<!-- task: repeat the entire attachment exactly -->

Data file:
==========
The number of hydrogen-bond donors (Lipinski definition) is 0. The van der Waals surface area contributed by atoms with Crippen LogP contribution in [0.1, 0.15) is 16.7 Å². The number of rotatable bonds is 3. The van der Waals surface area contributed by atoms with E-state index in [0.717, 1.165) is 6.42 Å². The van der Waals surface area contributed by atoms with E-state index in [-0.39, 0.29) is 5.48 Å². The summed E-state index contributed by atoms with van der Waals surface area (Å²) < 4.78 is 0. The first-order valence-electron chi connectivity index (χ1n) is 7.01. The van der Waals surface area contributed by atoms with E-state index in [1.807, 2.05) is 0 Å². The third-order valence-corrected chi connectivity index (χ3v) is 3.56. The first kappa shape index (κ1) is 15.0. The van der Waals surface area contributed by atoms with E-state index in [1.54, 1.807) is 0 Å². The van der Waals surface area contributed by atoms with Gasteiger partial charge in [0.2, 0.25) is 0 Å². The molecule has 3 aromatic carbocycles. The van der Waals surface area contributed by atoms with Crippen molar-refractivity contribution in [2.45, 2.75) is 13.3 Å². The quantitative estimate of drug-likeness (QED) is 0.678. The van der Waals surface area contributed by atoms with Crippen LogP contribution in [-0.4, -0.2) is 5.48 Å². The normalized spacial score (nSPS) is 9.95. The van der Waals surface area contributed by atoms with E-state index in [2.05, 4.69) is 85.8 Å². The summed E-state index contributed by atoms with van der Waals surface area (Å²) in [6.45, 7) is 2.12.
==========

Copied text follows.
The number of hydrogen-bond donors (Lipinski definition) is 0. The van der Waals surface area contributed by atoms with Crippen LogP contribution in [0.1, 0.15) is 16.7 Å². The number of rotatable bonds is 3. The van der Waals surface area contributed by atoms with E-state index in [0.717, 1.165) is 6.42 Å². The van der Waals surface area contributed by atoms with E-state index in [-0.39, 0.29) is 5.48 Å². The summed E-state index contributed by atoms with van der Waals surface area (Å²) < 4.78 is 0. The first-order valence-electron chi connectivity index (χ1n) is 7.01. The van der Waals surface area contributed by atoms with E-state index in [1.807, 2.05) is 0 Å². The third-order valence-corrected chi connectivity index (χ3v) is 3.56. The first kappa shape index (κ1) is 15.0. The van der Waals surface area contributed by atoms with E-state index in [1.54, 1.807) is 0 Å². The van der Waals surface area contributed by atoms with Gasteiger partial charge in [0.2, 0.25) is 0 Å². The molecule has 3 aromatic carbocycles. The van der Waals surface area contributed by atoms with Crippen molar-refractivity contribution in [2.45, 2.75) is 13.3 Å². The quantitative estimate of drug-likeness (QED) is 0.678. The van der Waals surface area contributed by atoms with Crippen LogP contribution in [-0.4, -0.2) is 5.48 Å². The normalized spacial score (nSPS) is 9.95. The van der Waals surface area contributed by atoms with E-state index in [2.05, 4.69) is 85.8 Å². The summed E-state index contributed by atoms with van der Waals surface area (Å²) in [6.45, 7) is 2.12.